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Here you are able to find important information about your tourist destination. We hope you find this information helpful for your trip preparation.
Public holidays Weather  


Public holidays

1.01 New Year's Day
Third Monday of January Martin Luther King Day
12.02 Lincoln's Birthday Northern US states only
19.02 Presidents' Day
Most states: third Monday in February
Some states: 22-Feb Washington's Birthday
Last Monday in May Memorial Day4.07 Independence Day
First Monday in September Labour DayMost US states: second Monday in October
Some US states: 12.12 Columbus Day
11.11 Veteran's Day
Fourth Thursday in November Thanksgiving Day
25.12 Christmas Day

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For security advices and instructions you can ask the embassy of your destination country.
However, it is important to take care on your personal belongings the whole time, especially in crowded places.

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Due to its large size and wide range of geographic features, the United States contains every climate. The main influence on U.S. weather is the polar jet stream, which brings in large low pressure systems from the northern Pacific Ocean. The Cascade Range, Sierra Nevada, and Rocky Mountains pick up most of the moisture from these systems as they move eastward. Greatly diminished by the time they reach the High Plains, much of the moisture has been sapped by the orographic effect as it is forced over several mountain ranges. However, once it moves over the Great Plains, uninterrupted flat land allows it to reorganize and can lead to major clashes of air masses. In addition, moisture from the Gulf of Mexico is often drawn northward. When combined with a powerful jet stream, this can lead to violent thunderstorms, especially during spring and summer. Sometimes during late winter and spring these storms can combine with another low pressure system as they move up the East Coast and into the Atlantic Ocean, where they intensify rapidly. These storms are known as Nor'easters and often bring widespread, heavy snowfall to the Mid-Atlantic and New England. The uninterrupted flat grasslands of the Great Plains also lead to some of the most extreme climate swings in the world. Temperatures can rise or drop rapidly and winds can be extreme, and the flow of heat waves or arctic air masses often advance uninterrupted through the plains.
The Great Basin and Columbia Plateau (the Intermountain Plateaus) are arid or semiarid regions that lie in the rain shadow of the Cascades and Sierra Nevada. Precipitation averages less than 15 inches (38 cm). The Southwest is a hot desert, with temperatures exceeding 100°F (38°C) for several weeks at a time in summer. The Southwest and the Great Basin are also affected by the monsoon from the Gulf of California from July-September, which brings localized but often severe thunderstorms to the region. Much of California consists of a Mediterranean climate, with sometimes excessive rainfall from October-April and nearly no rain the rest of the year. In the Pacific Northwest rain falls year-round, but is much heavier during winter and spring. The mountains of the west receive abundant precipitation and very heavy snowfall. The Cascades are one of the snowiest places in the world, with some places averaging over 600 inches (1,520 cm) of snow annually, but the lower elevations closer to the coast receive very little snow. Another significant (but localized) weather effect is lake-effect snow that falls south and east of the Great Lakes, especially in the hilly portions of the Upper Peninsula of Michigan and on the Tug Hill Plateau in New York. The Wasatch Front and Wasatch Range in Utah can also receive significant lake effect accumulations off of the Great Salt Lake.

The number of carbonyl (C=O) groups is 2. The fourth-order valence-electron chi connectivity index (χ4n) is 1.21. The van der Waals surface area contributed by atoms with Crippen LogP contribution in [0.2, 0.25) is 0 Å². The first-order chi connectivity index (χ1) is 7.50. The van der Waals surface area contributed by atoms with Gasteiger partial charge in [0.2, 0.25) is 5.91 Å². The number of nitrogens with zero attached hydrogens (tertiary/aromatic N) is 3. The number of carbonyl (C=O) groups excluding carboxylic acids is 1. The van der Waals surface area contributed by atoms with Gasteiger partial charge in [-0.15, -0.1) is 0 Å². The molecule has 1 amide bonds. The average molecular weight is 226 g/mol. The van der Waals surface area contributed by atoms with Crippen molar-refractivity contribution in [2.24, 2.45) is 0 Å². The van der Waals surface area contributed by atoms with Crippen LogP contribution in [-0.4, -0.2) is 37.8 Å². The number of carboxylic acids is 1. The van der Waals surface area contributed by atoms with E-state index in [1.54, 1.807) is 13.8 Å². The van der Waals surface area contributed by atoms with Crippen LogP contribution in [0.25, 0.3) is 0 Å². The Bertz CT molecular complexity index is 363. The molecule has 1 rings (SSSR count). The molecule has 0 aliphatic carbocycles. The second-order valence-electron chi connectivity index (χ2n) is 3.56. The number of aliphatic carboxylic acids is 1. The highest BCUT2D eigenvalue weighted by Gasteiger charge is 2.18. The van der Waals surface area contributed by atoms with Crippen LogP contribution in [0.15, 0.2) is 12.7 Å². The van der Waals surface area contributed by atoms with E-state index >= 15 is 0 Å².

The climate is mostly temperate, but tropical in Hawaii and Florida, arctic in Alaska, semiarid in the Great Plains west of the Mississippi River, Mediterranean in coastal California, and arid in the Great Basin of the southwest; low winter temperatures in the northwest are ameliorated occasionally in January and February by warm Chinook winds from the eastern slopes of the Rocky Mountains.

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